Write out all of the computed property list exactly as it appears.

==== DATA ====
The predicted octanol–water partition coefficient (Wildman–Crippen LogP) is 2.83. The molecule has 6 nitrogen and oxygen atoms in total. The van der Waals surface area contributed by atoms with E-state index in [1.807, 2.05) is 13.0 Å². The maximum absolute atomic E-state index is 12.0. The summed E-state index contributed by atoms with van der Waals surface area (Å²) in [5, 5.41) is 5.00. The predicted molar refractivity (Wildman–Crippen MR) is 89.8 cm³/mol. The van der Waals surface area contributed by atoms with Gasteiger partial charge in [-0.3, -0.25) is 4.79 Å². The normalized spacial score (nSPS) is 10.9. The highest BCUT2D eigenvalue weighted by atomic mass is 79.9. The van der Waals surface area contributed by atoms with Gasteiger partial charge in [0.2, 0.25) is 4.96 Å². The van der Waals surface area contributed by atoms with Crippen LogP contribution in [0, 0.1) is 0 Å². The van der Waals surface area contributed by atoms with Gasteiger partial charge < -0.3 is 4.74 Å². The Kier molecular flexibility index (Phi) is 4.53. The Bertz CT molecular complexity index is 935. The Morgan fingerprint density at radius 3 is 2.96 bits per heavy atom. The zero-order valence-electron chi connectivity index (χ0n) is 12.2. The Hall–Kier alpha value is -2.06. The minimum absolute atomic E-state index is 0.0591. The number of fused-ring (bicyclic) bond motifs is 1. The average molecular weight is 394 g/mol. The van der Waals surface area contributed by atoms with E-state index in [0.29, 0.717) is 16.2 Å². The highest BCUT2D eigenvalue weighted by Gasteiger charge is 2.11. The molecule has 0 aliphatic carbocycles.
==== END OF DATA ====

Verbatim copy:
The predicted octanol–water partition coefficient (Wildman–Crippen LogP) is 2.83. The molecule has 6 nitrogen and oxygen atoms in total. The van der Waals surface area contributed by atoms with E-state index in [1.807, 2.05) is 13.0 Å². The maximum absolute atomic E-state index is 12.0. The summed E-state index contributed by atoms with van der Waals surface area (Å²) in [5, 5.41) is 5.00. The predicted molar refractivity (Wildman–Crippen MR) is 89.8 cm³/mol. The van der Waals surface area contributed by atoms with Gasteiger partial charge in [-0.3, -0.25) is 4.79 Å². The normalized spacial score (nSPS) is 10.9. The highest BCUT2D eigenvalue weighted by atomic mass is 79.9. The van der Waals surface area contributed by atoms with Gasteiger partial charge in [0.2, 0.25) is 4.96 Å². The van der Waals surface area contributed by atoms with Crippen LogP contribution in [0, 0.1) is 0 Å². The van der Waals surface area contributed by atoms with Gasteiger partial charge < -0.3 is 4.74 Å². The Kier molecular flexibility index (Phi) is 4.53. The Bertz CT molecular complexity index is 935. The Morgan fingerprint density at radius 3 is 2.96 bits per heavy atom. The zero-order valence-electron chi connectivity index (χ0n) is 12.2. The Hall–Kier alpha value is -2.06. The minimum absolute atomic E-state index is 0.0591. The number of fused-ring (bicyclic) bond motifs is 1. The average molecular weight is 394 g/mol. The van der Waals surface area contributed by atoms with E-state index in [0.29, 0.717) is 16.2 Å². The highest BCUT2D eigenvalue weighted by Gasteiger charge is 2.11. The molecule has 0 aliphatic carbocycles.